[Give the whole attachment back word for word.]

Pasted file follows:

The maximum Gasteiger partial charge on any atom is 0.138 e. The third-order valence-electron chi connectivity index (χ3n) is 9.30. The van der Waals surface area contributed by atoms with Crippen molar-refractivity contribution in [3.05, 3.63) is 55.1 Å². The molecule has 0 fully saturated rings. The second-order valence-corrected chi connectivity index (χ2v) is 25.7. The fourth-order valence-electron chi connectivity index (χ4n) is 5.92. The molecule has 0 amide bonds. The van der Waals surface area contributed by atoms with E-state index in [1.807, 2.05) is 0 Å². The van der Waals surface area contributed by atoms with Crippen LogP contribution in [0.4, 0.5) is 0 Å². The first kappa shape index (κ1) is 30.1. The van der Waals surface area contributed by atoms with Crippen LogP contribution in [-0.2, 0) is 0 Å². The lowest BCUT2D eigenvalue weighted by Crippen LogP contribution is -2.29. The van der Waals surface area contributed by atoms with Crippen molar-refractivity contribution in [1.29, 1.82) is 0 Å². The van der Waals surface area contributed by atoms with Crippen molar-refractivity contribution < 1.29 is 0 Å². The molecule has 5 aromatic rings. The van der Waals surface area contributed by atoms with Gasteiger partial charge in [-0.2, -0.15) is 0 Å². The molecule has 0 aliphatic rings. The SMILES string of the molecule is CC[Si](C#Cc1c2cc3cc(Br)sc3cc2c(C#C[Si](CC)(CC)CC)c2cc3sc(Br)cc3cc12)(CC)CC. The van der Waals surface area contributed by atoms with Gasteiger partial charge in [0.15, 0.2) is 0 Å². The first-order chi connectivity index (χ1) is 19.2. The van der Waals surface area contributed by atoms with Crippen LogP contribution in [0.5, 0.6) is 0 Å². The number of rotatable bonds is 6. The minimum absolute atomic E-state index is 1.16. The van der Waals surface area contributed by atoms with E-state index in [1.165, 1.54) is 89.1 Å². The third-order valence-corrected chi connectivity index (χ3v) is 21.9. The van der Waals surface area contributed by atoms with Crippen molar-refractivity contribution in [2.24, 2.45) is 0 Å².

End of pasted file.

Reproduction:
The maximum Gasteiger partial charge on any atom is 0.138 e. The third-order valence-electron chi connectivity index (χ3n) is 9.30. The van der Waals surface area contributed by atoms with Crippen molar-refractivity contribution in [3.05, 3.63) is 55.1 Å². The molecule has 0 fully saturated rings. The second-order valence-corrected chi connectivity index (χ2v) is 25.7. The fourth-order valence-electron chi connectivity index (χ4n) is 5.92. The molecule has 0 amide bonds. The van der Waals surface area contributed by atoms with E-state index in [1.807, 2.05) is 0 Å². The van der Waals surface area contributed by atoms with Crippen LogP contribution in [0.4, 0.5) is 0 Å². The first kappa shape index (κ1) is 30.1. The van der Waals surface area contributed by atoms with Crippen LogP contribution in [-0.2, 0) is 0 Å². The lowest BCUT2D eigenvalue weighted by Crippen LogP contribution is -2.29. The van der Waals surface area contributed by atoms with Crippen molar-refractivity contribution in [1.29, 1.82) is 0 Å². The van der Waals surface area contributed by atoms with Crippen molar-refractivity contribution < 1.29 is 0 Å². The molecule has 5 aromatic rings. The van der Waals surface area contributed by atoms with Gasteiger partial charge in [-0.2, -0.15) is 0 Å². The molecule has 0 aliphatic rings. The SMILES string of the molecule is CC[Si](C#Cc1c2cc3cc(Br)sc3cc2c(C#C[Si](CC)(CC)CC)c2cc3sc(Br)cc3cc12)(CC)CC. The van der Waals surface area contributed by atoms with Gasteiger partial charge in [0.15, 0.2) is 0 Å². The first-order chi connectivity index (χ1) is 19.2. The van der Waals surface area contributed by atoms with Crippen LogP contribution in [0.5, 0.6) is 0 Å². The number of rotatable bonds is 6. The minimum absolute atomic E-state index is 1.16. The van der Waals surface area contributed by atoms with E-state index in [1.165, 1.54) is 89.1 Å². The third-order valence-corrected chi connectivity index (χ3v) is 21.9. The van der Waals surface area contributed by atoms with Crippen molar-refractivity contribution in [2.24, 2.45) is 0 Å².